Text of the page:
Medical Technology

Coalition Fights to Keep Medicare Support for Hospital at Home

The announcement of a new Advanced Care at Home Coalition led by Kaiser Permanente and the Mayo Clinic signals a willingness by major healthcare systems across the country to provide hospital-level acute care for some patients at home with the help of new technologies that allow clinicians to monitor and stay in touch with patients remotely.


This burgeoning movement has broad implications for physicians, including those who now care for patients in brick-and-mortar hospitals, as well as community physicians who are involved in the patients’ post-acute care, Jared Conley, MD, PhD, MPH, associate director of the Healthcare Transformation Lab at Massachusetts General Hospital, Boston, told Medscape Medical News.

“Physicians’ role in acute care will certainly change,” Conley said. “I think there’s a growing consensus that we have an opportunity, with all the tools we have, to rethink how we take care of patients in the acute-care setting. There’s the traditional model that we’ve used in the inpatient setting for decades, and now technology is getting us to rethink that model.”

However, whether the use of hospital at home (HaH) for a range of acute conditions will continue depends to a large extent on a temporary program of the Centers for Medicare & Medicaid Services (CMS) that is scheduled to expire at the end of this year, according to Michael Maniaci, MD, physician leader for advanced care at home at the Mayo Clinic in Jacksonville, Florida.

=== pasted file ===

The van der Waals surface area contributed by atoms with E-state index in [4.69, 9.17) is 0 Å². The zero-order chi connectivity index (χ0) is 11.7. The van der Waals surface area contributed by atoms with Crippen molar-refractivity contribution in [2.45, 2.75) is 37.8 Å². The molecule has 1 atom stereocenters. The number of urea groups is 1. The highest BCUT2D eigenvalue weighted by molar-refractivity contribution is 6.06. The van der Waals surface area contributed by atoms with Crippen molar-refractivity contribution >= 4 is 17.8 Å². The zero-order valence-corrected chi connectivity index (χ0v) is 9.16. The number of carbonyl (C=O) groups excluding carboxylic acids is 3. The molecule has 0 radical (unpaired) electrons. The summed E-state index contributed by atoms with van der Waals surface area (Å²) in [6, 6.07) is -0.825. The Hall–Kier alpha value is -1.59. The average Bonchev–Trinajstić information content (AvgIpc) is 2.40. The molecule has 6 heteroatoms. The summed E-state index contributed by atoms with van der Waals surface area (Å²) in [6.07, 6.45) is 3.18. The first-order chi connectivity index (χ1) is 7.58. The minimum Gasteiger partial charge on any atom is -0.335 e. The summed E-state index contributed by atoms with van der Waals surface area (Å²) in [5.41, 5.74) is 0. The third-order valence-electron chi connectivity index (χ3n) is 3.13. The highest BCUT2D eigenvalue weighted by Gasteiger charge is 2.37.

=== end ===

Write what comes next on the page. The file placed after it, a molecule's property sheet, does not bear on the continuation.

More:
CMS Waiver Program Seen as Crucial

Before the COVID-19 pandemic, hospital at home — supported by a large number of studies — had been growing slowly for about a decade, Conley says. The pandemic accelerated the trend as more health systems began to build HaH programs to relieve the pressure of COVID patients on their facilities.

In November 2020, CMS used congressional authority to establish its Acute Hospital Care at Home program to help hospitals cope with the public health emergency. The funding provided to hospitals under this program made it feasible for them to put some resources into HaH programs.


Dr Michael Maniaci

The main objective of the new Kaiser and Mayo-led Advanced Care at Home Coalition is to get CMS to continue its coverage of hospital at home. That will require an act of Congress, and the coalition is lobbying hard, Maniaci says. In addition, the consortium is advocating for the Center for Medicare & Medicaid Innovation to test an HaH model; such a demonstration project could eventually lead to CMS paying directly for acute hospital care at home. In the meantime, if CMS doesn’t extend the waiver program, it could launch the demonstration project and use that to reimburse participating hospitals for the next few years, he suggests.